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IN IT TOGETHER: Virtual Visits: ‘Better than any medication we could offer’

Posted Jul 14th, 2020

IN IT TOGETHER: Virtual Visits: ‘Better than any medication we could offer’

This is part of a series of stories profiling members of the Niagara Health team and the work they are doing as part of our response to the COVID-19 pandemic. Meet Dr. Andre Maddison, Internist physician and Project Lead for Niagara Health's Palliative Care Program.

For Dr. Andre Maddison, the biggest clinical challenge with COVID-19 has been the uncertainty, in particular with our palliative patients.

As an Internist and Project Lead with Niagara Health’s Palliative Care Program, Dr. Maddison says the hardest part of working through the pandemic is not knowing what the outcome will be for each patient.

“Patients are often alone, fragile and balancing multiple health issues,” he says. “The challenge has been the profound isolation, loss of function and depression that has been part of our patients’ journey through COVID.”

When the pandemic started, the Palliative Care Team knew they had to come up with a way to keep patients connected to their loved ones. Nurse Practitioner Andrea Lehal, who is part of the palliative care team, quickly began coordinating virtual visits through FaceTime connecting patients with their loved ones. “Andrea has had an immense impact on our patients and families,” says Dr. Maddison. “Coordinating virtual visits was better than any medication we could offer.”

Niagara Health’s Palliative Care team consists of a group of physicians and nurse practitioners who offer in-person and phone consultations to patients and families on a referral basis. The team works across Niagara Health’s Greater Niagara General, Welland and St. Catharines sites.

The Palliative Care Consultation Service – a new service at Niagara Health – provides patient care services, including managing symptoms, organizing home or hospice care, and social and emotional support. A similar service exists for outpatients at the Walker Family Cancer Centre at the St. Catharines Site, and this new program expands on these services to include patients admitted to hospital and Emergency Department patients. Since March, the program has seen more than 300 patients.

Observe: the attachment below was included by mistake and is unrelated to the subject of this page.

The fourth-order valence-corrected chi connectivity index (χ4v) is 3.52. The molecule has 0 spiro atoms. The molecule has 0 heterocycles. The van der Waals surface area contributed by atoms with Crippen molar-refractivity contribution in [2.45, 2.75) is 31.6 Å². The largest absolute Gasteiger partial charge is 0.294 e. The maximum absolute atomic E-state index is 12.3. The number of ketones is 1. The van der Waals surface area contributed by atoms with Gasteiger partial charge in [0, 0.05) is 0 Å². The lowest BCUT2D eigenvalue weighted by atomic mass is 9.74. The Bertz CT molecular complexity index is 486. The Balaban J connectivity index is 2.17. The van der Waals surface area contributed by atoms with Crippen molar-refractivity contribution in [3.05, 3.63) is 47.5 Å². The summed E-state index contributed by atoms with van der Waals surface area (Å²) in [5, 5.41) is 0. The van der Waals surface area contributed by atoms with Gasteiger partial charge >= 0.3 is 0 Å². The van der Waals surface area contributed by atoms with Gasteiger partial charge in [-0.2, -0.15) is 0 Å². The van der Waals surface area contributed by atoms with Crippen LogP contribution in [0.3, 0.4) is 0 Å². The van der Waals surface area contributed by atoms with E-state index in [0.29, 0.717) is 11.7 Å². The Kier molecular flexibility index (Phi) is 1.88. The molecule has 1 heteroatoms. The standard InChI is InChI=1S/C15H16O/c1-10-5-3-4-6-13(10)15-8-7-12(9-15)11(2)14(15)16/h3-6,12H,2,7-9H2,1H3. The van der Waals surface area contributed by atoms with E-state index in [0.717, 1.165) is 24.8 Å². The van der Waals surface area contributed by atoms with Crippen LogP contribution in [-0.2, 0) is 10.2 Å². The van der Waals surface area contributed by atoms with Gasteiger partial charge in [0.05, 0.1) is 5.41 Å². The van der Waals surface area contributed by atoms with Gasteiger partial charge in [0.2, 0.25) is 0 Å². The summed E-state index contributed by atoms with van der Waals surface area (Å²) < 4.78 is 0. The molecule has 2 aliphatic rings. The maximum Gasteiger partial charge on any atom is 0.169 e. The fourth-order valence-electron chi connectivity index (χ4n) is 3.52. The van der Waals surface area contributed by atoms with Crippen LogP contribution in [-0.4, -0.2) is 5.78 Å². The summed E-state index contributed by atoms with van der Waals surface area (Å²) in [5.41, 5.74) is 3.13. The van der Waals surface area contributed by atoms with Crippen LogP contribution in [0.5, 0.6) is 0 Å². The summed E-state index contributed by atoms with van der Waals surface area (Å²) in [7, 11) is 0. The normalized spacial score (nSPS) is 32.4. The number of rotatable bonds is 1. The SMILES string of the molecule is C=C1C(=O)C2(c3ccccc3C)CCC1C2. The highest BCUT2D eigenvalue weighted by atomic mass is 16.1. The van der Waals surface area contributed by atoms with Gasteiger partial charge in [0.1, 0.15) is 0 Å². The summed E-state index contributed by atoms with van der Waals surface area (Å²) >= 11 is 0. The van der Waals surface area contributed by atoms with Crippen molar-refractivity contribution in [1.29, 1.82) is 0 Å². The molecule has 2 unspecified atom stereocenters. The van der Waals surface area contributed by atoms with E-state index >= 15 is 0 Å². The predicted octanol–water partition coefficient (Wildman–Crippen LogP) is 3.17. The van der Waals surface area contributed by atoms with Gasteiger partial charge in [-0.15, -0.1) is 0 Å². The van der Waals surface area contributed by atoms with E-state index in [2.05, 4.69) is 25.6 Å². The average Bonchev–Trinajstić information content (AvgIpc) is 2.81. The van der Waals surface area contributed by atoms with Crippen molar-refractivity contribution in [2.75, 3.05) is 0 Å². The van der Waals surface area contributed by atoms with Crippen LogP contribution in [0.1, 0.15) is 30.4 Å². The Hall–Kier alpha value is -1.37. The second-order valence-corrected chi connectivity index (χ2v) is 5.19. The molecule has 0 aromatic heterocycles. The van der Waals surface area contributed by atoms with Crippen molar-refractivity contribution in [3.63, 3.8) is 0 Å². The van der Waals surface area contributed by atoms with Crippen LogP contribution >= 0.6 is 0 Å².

Dr. Maddison, who has been an Internist with Niagara Health for two years, completed his internal medicine residency in 2018 with a special interest in palliative care.

What has changed in the palliative care program during the pandemic?

While face-to-face family visits subsided through the peak of COVID, we’re now seeing more families visit as we gradually lift visitor restrictions. Palliative care is done at the bedside, and ideally, with loved ones in the room. I think virtual care will continue to have a role in palliative patient care – especially for out-of-town family members – however family presence at the bedside makes such as a difference for our patients. 

Describe how the team has performed during the pandemic?

Andrea Lehal - a star on our team - has impacted countless patients and family members helping them navigate this scary time. She has been the cornerstone of this program coordinating virtual visits for patients and loved ones, and has been a remarkable role model especially when COVID was at its worst.

What precautions has the palliative care program taken to enhance safety during the pandemic?

We’re taking the normal precautions - following the guidance of Infection Prevention and Control and Public Health - but we’re still safely seeing patients at the bedside on a daily basis.

Has your partnership with home care and community services changed due to the pandemic?

It has definitely been complicated, as there are health and safety restrictions everywhere. We have to balance the risks and benefits for each patient, determining what works best for each of them. We’ve really enhanced our communication between all partners – hospital, physicians, hospice, home care and community healthcare services – discussing ideas about how we can make the best of this time.

What inspired you to become a physician?

I started my undergraduate education in business, as both my parents were physicians, and I originally thought I wanted to have a different career. However, when my mother retired as a small-town family physician, I was able to see the impact she had on our community. At that time, I decided to change paths.

What has been the biggest challenge for you personally through COVID?

Like anyone, there is the worry about being at work and then going home. My wife, a family physician on maternity leave, is at home taking care of our three young children. It can be very stressful at times, and you worry about keeping your family safe. My wife and I have worked through different strategies to get through this, realizing COVID is going to be a marathon not a sprint.

How do you wind down after work?

I do my best to cycle to work, especially since the weather has been nice. The 20-minute ride home allows me to leave work at work. The biggest distraction is playing with the kids, trying to be present and leaving phones and work distractions behind. We have fun and act silly, and try not to think about the next day.

Learn more about our palliative care team and program here.

Niagara Health System